There are chefs who, in their free time, roast coffee beans, run marathons or play golf. TJ Steele, who can be found helming the kitchen at Tia Pol in New York City, spends his free time drinking mezcal. More specifically, he imports a handcrafted, small-batch mezcal into the U.S. from his Brooklyn apartment. Look for El Buho in select restaurants and bars starting April 1.
For those misguided souls still under the impression that mezcal is “the one with the worm in it,” here’s what you need to know: Mezcal is a spirit made from the desert plant agave, much like tequila, but not from the Blue Weber agave that goes into tequila production. Mezcal is the grandfather of tequila, having been made for centuries before the tequila category existed. Some mezcals do still have a worm at the bottom of the bottle, but you should probably avoid drinking these as they tend to be aimed at obnoxious tourists of the party-bus breed.
Steele got serious about mezcal some years ago when traveling through Mexico. He had little idea at the time where exactly the experience would take him.
What was your big mezcal moment?
I was traveling around Mexico with some friends and when we got to Oaxaca, we thought it would be fun to visit some of the agave farms we’d heard about. We found this one farm and asked if we could work for free. The family only produced mezcal two times a year and we just happened to show up on that day. They thought it was crazy that we wanted to work, but they agreed.
How did you find the mezcal you ended up working with, El Buho?
We were basically walking around Oaxaca, asking people what they knew about mezcal and getting random rides to different farms. We got a ride to [the El Buho farm] and the mezcal was just far superior to the other ones. It’s a fifth-generation family; the youngest son is now in charge. He’s the first in his family to complete school and have e-mail and he’s had a huge part in growing the business.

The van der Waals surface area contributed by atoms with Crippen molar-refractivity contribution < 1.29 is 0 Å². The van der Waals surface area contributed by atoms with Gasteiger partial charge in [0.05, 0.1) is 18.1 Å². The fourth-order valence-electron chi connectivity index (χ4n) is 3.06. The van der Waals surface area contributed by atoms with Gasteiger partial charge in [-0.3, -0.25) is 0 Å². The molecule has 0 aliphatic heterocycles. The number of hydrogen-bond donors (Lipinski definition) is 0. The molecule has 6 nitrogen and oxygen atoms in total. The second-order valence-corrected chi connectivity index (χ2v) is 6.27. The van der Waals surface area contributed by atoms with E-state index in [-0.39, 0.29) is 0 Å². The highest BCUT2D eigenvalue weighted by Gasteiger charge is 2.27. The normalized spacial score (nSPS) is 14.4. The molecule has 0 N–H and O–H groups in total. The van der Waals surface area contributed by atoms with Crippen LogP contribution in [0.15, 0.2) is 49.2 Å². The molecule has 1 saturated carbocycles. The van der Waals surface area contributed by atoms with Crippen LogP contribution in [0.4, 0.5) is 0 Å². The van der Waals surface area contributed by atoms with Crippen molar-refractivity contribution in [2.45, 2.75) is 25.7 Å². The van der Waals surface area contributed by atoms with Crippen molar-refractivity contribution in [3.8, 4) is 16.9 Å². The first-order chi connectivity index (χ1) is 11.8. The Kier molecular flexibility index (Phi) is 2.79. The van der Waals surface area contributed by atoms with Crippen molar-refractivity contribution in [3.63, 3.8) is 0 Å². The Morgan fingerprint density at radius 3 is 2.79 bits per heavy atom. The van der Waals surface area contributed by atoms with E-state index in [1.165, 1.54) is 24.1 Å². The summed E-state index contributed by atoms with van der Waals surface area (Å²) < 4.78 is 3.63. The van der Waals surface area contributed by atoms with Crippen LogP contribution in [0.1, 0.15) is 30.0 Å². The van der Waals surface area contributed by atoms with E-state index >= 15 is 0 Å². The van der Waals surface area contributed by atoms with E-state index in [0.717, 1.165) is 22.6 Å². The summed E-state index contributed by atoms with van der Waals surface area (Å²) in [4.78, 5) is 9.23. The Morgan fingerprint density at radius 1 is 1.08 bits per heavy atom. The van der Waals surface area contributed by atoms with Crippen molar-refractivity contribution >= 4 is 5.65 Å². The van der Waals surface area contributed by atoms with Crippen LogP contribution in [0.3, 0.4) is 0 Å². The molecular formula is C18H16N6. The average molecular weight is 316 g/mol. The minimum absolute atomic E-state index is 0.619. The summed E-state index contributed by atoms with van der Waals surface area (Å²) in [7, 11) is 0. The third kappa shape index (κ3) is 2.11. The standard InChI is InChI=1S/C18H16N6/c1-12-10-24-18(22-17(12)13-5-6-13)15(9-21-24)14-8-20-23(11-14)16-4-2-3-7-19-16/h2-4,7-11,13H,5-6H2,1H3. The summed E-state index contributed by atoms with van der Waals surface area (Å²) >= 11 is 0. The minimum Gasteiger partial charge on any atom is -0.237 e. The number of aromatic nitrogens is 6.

The first to have e-mail — that’s pretty cool.
Yeah, they don’t have a computer, so e-mail correspondence with him is, like, you have to wait for him to go into town to the Internet cafe. We’re buying him a computer now. It’s cool to see how the family business is growing. They kept all their old ways when it comes to making the mezcal, but he’s adding some of the stuff he learned at school [to improve the business side].
Tell me about the mezcal. What about it made you think this is the one?
Without getting into crazy tasting notes, I think it’s just a really approachable spirit – not even just for a mezcal, but an approachable spirit, period. Considering it’s 86 proof, it’s so smooth. It’s complex and has so much going on. Sure, it’s high in alcohol, but it’s nothing that will blow your mouth away.
How do you like to drink it?
A lot of people are doing mezcal cocktails these days, but I’m the anti-cocktail guy. I just want to drink it on its own.
Has being a chef helped you in this venture?
As a chef, I think we were a bit ahead of the curve. I started drinking mezcal a bit before other people did, before it got trendy. Also, that’s what brought me to Mexico in the first place: researching food and ingredients.
El Buho translates as “the owl,” which is what’s on the bottle. How did you come up with the logo?
Thomas Hooper, my tattoo artist, did the owl. He’s an amazing artist and tattoo artist. We were going to do a Day of the Dead skull, which you see all over Oaxaca. Then, the sister of the producer at El Buho gave me a black clay owl, which also comes from Oaxaca. And we thought, maybe we should go with the owl instead. So, Thomas incorporated the agave piña (the pineapple-shaped heart of the plant) into the body of the owl.
Me and the other two partners in the company swore that once we sell 10,000 cases of mezcal, we’re all going to get the owl tattooed.